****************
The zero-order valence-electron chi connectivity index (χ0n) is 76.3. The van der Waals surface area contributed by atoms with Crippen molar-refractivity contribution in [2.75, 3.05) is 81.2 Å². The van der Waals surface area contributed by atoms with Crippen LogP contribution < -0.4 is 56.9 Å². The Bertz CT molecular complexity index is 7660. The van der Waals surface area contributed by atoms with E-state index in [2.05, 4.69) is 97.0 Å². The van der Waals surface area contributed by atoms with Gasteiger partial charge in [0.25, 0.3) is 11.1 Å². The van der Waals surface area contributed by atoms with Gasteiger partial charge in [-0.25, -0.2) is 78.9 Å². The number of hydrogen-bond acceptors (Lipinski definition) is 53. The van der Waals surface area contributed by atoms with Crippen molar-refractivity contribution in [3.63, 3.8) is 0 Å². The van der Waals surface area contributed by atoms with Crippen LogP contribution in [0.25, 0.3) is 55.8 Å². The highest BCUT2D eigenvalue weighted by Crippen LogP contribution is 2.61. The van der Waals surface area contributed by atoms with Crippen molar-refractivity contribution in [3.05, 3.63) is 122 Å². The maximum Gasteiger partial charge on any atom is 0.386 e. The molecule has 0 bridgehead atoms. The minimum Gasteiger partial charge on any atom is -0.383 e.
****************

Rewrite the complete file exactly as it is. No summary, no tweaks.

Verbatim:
The zero-order valence-electron chi connectivity index (χ0n) is 76.3. The van der Waals surface area contributed by atoms with Crippen molar-refractivity contribution in [2.75, 3.05) is 81.2 Å². The van der Waals surface area contributed by atoms with Crippen LogP contribution < -0.4 is 56.9 Å². The Bertz CT molecular complexity index is 7660. The van der Waals surface area contributed by atoms with E-state index in [2.05, 4.69) is 97.0 Å². The van der Waals surface area contributed by atoms with Gasteiger partial charge in [0.25, 0.3) is 11.1 Å². The van der Waals surface area contributed by atoms with Gasteiger partial charge in [-0.25, -0.2) is 78.9 Å². The number of hydrogen-bond acceptors (Lipinski definition) is 53. The van der Waals surface area contributed by atoms with Crippen molar-refractivity contribution in [3.63, 3.8) is 0 Å². The van der Waals surface area contributed by atoms with Crippen LogP contribution in [0.25, 0.3) is 55.8 Å². The highest BCUT2D eigenvalue weighted by Crippen LogP contribution is 2.61. The van der Waals surface area contributed by atoms with Crippen molar-refractivity contribution in [3.05, 3.63) is 122 Å². The maximum Gasteiger partial charge on any atom is 0.386 e. The molecule has 0 bridgehead atoms. The minimum Gasteiger partial charge on any atom is -0.383 e.